This technique does not utilize verbal idea sharing but rather every group member brainstorms and writes down their ideas, then goes around and shares them. By proceeding this way it stops anyone from ridiculing an idea and lets everyone’s ideas be heard so no one feels like they had a dumb idea and stops sharing with the group. You want to create a climate of freedom, by having more ideas in the open, the better chance you have of getting the best conclusion. Another barrier previously mentioned was poor physical surrounding. The best way to overcome this is to find a meeting location that works well for everyone. Make sure it is quiet like in a library, not in an apartment with noisy roommates or younger brothers and sisters. Make sure there are lots of lights, comfy chairs, and plenty of table space to work on the project.
If you are uncomfortable you will be thinking about that the whole time instead of focusing on the group problem at hand. A third barrier to group communication was there being too many people. By having too many people, this makes the group less creative by not having every group member able to share their ideas. This can also cause social loafing where some members sit back and let everyone else do the work while they still get the credit. A good way to overcome this is by splitting the larger group into smaller groups and by either giving them the same topic to see all the different ways each group comes up with or splitting the topics if there is a lot to get done. This works well because you can draw in group members who are less talkative or shy in large group settings, thus creating more ideas. Another barrier is always not having enough time.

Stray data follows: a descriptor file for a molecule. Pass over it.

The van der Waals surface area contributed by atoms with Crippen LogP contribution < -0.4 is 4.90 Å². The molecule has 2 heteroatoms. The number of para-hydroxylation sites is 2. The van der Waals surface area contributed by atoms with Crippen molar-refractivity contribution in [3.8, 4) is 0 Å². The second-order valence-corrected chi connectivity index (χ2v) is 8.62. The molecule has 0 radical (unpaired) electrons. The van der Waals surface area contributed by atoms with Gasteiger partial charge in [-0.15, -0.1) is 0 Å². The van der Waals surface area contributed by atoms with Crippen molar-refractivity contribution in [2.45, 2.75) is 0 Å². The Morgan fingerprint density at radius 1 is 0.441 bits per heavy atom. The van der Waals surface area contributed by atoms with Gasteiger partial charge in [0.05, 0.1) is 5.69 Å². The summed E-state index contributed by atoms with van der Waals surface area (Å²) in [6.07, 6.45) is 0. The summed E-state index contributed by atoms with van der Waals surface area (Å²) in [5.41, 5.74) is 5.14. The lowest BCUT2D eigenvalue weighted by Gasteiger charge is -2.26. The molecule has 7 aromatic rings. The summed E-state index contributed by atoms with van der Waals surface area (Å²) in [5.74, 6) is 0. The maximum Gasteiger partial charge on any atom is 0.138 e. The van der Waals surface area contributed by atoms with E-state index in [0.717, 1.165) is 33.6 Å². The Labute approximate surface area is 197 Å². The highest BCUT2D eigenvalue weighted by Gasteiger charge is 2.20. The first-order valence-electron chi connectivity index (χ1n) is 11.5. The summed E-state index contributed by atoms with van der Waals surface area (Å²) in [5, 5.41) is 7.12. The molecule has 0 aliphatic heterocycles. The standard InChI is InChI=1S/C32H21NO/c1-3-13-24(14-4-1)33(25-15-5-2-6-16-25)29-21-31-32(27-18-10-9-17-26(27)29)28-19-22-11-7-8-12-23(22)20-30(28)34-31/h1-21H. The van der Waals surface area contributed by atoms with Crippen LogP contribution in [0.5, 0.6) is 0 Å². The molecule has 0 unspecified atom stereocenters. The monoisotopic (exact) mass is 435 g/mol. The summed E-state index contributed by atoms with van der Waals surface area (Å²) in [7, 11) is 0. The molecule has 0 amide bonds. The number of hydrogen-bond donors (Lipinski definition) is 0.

No matter how far ahead you plan on any project there never seems like there is enough time to complete it. It is known that it takes a group a lot longer to work on a project than it does an individual because you have to comply with the group norms and rules. Here the only real thing you can do is to make sure you get down to business and split up the group work as soon as possible so that each member can get started. Also, make sure to finish everything a few days ahead so that way if someone is running behind you all have time to go back and fix any issues or to make sure it is all complete on time. Lastly, “stinking thinking” should try to be avoided when evaluating ideas.
Try not to jump on other people’s ideas when they come up with them and wait till they are all heard. Use positive enforcement like “great idea but let’s here all of the other ideas first then we can go back and look at each one.” With every barrier that comes up there is always a better way to overcome it so that it doesn’t offend another group member.
Remember teams only work well if all participants are on the same page. We have provided you with these tools and experiences for you to draw from when needed. When starting a new team or group it may be beneficial for all team members to review this memo prior to starting a new project. This will allow the team to start to understand why conflicts may arise and where to start in resolving these conflicts. We have great confidence in your ability to be a great leader and look forward to the success that your team will provide for our company in the future.
Courtney from Study Moose